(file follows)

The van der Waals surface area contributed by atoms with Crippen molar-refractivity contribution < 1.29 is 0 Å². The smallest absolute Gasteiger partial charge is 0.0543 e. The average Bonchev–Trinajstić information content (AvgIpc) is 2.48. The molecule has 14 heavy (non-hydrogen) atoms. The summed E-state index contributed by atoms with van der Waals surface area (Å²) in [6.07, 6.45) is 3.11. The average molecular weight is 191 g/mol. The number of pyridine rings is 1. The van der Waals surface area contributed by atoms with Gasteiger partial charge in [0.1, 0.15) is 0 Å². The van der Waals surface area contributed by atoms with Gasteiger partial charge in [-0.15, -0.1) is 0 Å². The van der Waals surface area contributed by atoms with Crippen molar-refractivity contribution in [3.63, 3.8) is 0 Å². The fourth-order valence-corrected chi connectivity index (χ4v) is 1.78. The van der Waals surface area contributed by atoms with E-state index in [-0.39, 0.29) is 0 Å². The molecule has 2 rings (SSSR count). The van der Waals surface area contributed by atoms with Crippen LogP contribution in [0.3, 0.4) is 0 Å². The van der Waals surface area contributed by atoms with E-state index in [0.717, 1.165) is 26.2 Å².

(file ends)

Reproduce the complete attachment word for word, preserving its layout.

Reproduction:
The van der Waals surface area contributed by atoms with Crippen molar-refractivity contribution < 1.29 is 0 Å². The smallest absolute Gasteiger partial charge is 0.0543 e. The average Bonchev–Trinajstić information content (AvgIpc) is 2.48. The molecule has 14 heavy (non-hydrogen) atoms. The summed E-state index contributed by atoms with van der Waals surface area (Å²) in [6.07, 6.45) is 3.11. The average molecular weight is 191 g/mol. The number of pyridine rings is 1. The van der Waals surface area contributed by atoms with Gasteiger partial charge in [0.1, 0.15) is 0 Å². The van der Waals surface area contributed by atoms with Gasteiger partial charge in [-0.15, -0.1) is 0 Å². The van der Waals surface area contributed by atoms with Crippen molar-refractivity contribution in [3.63, 3.8) is 0 Å². The fourth-order valence-corrected chi connectivity index (χ4v) is 1.78. The van der Waals surface area contributed by atoms with E-state index in [-0.39, 0.29) is 0 Å². The molecule has 2 rings (SSSR count). The van der Waals surface area contributed by atoms with Crippen LogP contribution in [0.3, 0.4) is 0 Å². The van der Waals surface area contributed by atoms with E-state index in [0.717, 1.165) is 26.2 Å².